Guide From Semalt: How To Deal With All That Spam That Comes To Your Phone
Ting Ting. You have just received a message. You put down the newspaper, dig into your trousers' pocket and pull out your mobile phone. Arrgh. You frown. You read something like this: 'Real Rolex Watch, 30% Off'. You check the sender's number hoping it's someone you know and you realize that you've never seen it before. You've been spammed.
Julia Vashneva, the Semalt Senior Customer Success Manager, says that today, smartphones have become a target for indiscriminate advertising campaigns. Sometimes the sender may be a legitimate business (one whom you willingly gave your number) but often times, they are from fake numbers advertising fake products and/or offers. You can think that this is an evolved telemarketing campaign. They are annoying, but you can block them for good.
If you thought that spam was just an inconvenience, then you'd be surprised to know that it's illegal. The Federal Trade Commission (FTC) states that it is illegal to send any unsolicited commercial message to a wireless device (including pagers and cellphones) unless the recipient opts for such messages. As it is, there is nothing wrong if an organization you interact with regularly asks for your permission to send you infomercials. The law, however, exempts noncommercial messages like surveys and political messages.
What should you do if you keep receiving messages from entities you've never heard of? Well, there is a good chance they are breaking the law. A possibility of the organization phishing for data should also not be ruled out. If you receive a text message requesting for your Pin or password, then that's malicious.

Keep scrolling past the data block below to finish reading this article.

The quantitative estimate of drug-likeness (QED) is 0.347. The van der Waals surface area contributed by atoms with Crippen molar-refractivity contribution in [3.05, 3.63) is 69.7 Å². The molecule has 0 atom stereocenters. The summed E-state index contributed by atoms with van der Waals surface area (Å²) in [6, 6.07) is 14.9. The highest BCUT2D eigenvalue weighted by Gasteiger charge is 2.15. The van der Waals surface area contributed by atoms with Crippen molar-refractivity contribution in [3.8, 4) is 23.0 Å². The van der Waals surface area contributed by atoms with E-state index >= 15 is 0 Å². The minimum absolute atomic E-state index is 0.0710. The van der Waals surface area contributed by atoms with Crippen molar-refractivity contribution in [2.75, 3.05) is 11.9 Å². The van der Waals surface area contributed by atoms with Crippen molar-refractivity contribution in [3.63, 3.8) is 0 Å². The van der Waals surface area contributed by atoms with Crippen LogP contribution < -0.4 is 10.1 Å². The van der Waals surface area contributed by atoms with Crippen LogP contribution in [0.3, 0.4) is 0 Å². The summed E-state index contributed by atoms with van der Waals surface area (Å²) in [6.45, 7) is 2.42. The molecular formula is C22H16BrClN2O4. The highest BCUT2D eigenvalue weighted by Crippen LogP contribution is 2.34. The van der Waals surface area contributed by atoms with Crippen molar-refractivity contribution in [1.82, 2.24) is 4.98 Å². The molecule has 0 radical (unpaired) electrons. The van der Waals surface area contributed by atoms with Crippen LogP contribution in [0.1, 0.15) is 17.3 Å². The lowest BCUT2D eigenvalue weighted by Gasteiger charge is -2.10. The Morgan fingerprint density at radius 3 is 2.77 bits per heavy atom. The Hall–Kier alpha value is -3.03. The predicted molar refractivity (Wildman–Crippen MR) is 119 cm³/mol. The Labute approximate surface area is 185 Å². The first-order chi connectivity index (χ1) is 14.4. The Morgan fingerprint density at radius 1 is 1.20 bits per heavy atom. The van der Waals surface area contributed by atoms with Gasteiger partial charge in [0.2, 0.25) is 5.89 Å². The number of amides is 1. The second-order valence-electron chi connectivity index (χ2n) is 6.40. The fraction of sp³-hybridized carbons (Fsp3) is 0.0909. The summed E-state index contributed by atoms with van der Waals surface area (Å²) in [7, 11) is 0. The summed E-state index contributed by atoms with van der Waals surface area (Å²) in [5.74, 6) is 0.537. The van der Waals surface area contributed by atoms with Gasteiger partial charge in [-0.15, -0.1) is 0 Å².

Block the sender's number
This is arguably the easiest and simplest method of getting rid of spam. In your preferred messaging app, block the sender. Interestingly, the sender won't realize that you've blocked them. On an Android device, click the three vertical dots on the top right-hand corner. Select "People & Options" then "Block". On an iPhone, rather than three dots then finish off by blocking the number.
Report to your service provider
You could be content with blocking the sender however the Federal Trade Commission wouldn't mind if you performed a civic duty: reporting wrongdoing. Regardless of the mobile service provider, you are at liberty to hold the spammer accountable. Find out the special number dedicated to your network for reporting such cases. If more people came together to fight off spammers, the world would see fewer annoying spam messages.
Let's take a scenario in which you get the urge to find out who the person behind the spam message is. Will it be worth your time? Probably not. The chances are that you won't get any response. The idea here is simple. It is not a good idea to interact with the sender. Your best shot would be to block them and/ or report to the relevant authorities.
A word of caution. Do not click on any link provided in the text message. In addition to this, do not respond to any request for your email accounts login details, credit card details or any other personal information.